A Quick Guide to Nevada Bicycle Laws for Out-of-State Visitors

Nevada is popular among cyclists with its gorgeous parks, trails, bike paths, and active bicycling community, Nevada is popular among cyclists. The state also has clearly defined bicycle laws that out-of-state visitors are often unaware of and end up violating them unknowingly. So, we thought to put a quick guide for visitors who plan to cycle in Nevada to help them avoid breaking state laws.

Breaking Down Nevada’s Bicycle Laws – Rules Every Rider Must Know

Here are the laws that everyone visiting Nevada must know before they rent a bicycle here:

  • Cyclists are allowed to share the road with motorized vehicles. They also have the same responsibilities as motor vehicle drivers. In other words, cyclists must follow all the traffic rules as other vehicles.
  • On roads where bike lanes are clearly marked, cyclists are required to use them.
  • Nevada allows riding bicycles on sidewalks in most areas. However, it is prohibited in Las Vegas, Reno, and some other municipalities. So, always check the local regulations.
  • Cyclists must ride on the right side of the road, except when it’s dangerous, they are riding at the same speed as other vehicles on the road, or they need to take a left turn.
  • When riding at night, bicycles must have a front headlight with white light bright enough to be visible from 500 feet, a red reflector on the back visible from at least 50 to a maximum of 300 feet, and reflective materials on both sides visible from a distance of at least 600 feet.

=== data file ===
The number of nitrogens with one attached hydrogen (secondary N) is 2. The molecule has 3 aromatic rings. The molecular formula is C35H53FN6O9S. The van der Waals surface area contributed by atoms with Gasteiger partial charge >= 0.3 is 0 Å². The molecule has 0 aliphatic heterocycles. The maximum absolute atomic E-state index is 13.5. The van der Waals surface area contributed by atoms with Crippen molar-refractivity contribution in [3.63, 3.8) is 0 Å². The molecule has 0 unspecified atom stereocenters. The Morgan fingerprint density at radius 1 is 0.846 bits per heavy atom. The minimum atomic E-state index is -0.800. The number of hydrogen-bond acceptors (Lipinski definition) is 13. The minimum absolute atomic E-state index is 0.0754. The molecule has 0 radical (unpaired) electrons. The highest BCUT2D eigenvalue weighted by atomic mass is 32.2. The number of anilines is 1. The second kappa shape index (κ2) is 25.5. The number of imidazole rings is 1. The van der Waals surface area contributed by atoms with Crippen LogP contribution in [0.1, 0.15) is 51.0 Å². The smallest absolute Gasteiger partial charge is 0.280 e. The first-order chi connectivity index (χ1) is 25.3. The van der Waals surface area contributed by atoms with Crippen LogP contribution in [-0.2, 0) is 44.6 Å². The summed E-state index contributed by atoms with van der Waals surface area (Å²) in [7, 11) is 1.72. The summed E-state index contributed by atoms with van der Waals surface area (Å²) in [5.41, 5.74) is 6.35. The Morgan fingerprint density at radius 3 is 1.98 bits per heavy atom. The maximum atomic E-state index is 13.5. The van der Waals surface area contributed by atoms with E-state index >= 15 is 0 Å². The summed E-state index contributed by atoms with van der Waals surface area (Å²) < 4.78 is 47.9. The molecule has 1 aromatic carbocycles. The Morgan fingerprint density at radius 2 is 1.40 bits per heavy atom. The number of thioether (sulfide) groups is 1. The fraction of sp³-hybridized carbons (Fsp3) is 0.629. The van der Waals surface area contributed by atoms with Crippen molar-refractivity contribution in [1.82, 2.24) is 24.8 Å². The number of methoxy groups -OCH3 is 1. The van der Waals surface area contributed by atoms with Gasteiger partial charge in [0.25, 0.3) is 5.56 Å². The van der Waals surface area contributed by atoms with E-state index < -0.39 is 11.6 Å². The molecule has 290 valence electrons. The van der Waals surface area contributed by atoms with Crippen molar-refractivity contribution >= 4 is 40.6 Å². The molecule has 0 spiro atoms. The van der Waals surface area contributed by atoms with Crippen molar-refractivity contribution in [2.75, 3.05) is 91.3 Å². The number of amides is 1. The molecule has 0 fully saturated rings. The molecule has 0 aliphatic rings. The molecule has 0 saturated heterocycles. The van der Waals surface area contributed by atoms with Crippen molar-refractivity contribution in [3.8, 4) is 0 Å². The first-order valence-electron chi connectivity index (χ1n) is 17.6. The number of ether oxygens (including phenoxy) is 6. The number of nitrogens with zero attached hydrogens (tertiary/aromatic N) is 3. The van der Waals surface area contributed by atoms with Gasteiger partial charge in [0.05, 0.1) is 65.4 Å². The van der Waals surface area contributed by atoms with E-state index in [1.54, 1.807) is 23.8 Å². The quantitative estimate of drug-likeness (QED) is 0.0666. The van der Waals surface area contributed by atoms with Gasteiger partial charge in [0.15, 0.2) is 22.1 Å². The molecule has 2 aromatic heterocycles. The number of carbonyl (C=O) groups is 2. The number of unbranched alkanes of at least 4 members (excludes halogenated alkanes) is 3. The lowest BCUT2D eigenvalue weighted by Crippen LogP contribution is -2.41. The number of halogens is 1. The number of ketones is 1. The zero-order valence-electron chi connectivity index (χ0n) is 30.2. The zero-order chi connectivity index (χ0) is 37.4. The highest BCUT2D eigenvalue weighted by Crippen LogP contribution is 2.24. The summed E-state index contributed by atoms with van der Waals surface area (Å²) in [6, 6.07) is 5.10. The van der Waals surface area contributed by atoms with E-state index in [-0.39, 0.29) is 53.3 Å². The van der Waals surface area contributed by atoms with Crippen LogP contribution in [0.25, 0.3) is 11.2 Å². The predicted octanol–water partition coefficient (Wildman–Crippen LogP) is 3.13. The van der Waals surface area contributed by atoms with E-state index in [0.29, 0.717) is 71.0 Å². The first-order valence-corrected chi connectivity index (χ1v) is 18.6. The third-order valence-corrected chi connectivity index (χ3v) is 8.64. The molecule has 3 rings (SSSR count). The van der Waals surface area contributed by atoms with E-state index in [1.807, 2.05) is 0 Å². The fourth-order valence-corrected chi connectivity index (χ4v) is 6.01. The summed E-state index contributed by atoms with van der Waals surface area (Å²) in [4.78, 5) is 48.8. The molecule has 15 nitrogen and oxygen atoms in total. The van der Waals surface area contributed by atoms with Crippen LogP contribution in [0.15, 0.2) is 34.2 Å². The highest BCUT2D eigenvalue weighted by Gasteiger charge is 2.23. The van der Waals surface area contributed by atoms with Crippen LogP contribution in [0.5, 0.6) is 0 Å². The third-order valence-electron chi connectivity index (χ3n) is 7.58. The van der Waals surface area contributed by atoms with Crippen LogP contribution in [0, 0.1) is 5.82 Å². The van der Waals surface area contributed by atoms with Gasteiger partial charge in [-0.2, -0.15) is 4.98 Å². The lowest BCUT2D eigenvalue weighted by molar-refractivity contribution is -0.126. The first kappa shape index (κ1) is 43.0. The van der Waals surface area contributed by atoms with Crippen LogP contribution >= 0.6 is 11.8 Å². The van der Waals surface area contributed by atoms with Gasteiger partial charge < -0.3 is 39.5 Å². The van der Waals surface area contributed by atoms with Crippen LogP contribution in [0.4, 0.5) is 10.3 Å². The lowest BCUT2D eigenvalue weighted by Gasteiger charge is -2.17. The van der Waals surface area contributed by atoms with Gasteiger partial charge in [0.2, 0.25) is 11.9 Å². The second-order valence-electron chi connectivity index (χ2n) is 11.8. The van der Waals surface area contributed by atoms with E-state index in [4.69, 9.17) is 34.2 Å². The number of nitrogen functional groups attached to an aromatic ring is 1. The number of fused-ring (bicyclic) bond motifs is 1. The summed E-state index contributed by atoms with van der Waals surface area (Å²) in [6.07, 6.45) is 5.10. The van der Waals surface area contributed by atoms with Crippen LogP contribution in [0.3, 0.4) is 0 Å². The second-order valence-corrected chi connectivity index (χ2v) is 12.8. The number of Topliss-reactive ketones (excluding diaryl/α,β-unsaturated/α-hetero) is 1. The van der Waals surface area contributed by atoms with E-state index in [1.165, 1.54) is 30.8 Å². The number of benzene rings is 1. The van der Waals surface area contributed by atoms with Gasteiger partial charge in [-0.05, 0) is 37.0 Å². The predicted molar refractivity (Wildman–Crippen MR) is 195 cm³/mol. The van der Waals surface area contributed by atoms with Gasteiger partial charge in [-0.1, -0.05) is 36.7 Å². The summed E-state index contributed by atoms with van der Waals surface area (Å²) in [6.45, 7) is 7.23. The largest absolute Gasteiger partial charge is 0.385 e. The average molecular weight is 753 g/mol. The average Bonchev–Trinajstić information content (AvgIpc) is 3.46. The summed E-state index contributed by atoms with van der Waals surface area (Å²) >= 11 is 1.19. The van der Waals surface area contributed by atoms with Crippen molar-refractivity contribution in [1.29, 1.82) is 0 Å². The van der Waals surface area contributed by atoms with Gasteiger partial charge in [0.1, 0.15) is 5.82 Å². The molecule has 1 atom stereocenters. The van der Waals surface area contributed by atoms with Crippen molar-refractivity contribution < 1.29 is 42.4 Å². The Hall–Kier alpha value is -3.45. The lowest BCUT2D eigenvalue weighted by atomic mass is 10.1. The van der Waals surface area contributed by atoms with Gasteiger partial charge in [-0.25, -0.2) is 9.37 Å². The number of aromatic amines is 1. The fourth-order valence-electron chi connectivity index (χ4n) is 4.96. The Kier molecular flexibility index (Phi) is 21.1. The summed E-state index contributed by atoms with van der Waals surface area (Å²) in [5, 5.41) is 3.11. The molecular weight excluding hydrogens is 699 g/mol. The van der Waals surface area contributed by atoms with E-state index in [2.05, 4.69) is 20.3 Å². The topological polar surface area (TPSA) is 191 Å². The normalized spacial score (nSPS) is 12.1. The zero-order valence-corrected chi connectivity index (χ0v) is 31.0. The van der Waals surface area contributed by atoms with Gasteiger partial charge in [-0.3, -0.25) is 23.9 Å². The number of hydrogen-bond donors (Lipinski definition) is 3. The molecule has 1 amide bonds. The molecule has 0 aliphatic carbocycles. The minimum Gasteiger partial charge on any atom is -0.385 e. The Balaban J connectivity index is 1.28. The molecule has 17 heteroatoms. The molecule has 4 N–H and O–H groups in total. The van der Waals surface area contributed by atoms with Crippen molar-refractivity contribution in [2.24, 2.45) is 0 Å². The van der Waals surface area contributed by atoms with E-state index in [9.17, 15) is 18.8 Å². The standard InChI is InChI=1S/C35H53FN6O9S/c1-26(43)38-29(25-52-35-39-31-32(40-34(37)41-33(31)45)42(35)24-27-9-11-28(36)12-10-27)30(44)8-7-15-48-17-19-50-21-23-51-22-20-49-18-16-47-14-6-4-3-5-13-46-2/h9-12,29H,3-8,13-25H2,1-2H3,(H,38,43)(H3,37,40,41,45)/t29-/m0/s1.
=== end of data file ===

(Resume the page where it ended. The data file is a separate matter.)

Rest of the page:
• Maintain at least three feet distance from parked cars.
  • Never ride clinging to any other vehicle.
  • Do not follow motor vehicles too closely. Always maintain a safe distance from them.
  • Avoid riding in blind spots of other vehicles on the road.
  • Nevada state law does not require cyclists to wear a helmet. However, it is strongly recommended.

Nevada Bicycle Laws Also Give You the Same Rights as Motor Vehicle Drivers

Nevada doesn’t just hold cyclists liable to all the same rules as motor vehicles; it also gives them the same rights. Motorists must drive to the left of cyclists and maintain at least three feet distance from them on single-lane roads. On highways with multiple lanes, motorists must give a full lane to cyclists.

If you have an accident because a motorist on the road did not follow the traffic rules, you may file a personal injury lawsuit against them. Talk to experienced accident lawyers at The Bourassa Law Group to file a claim for a bicycle accident in Nevada.

Get in touch with us today for a free case evaluation.

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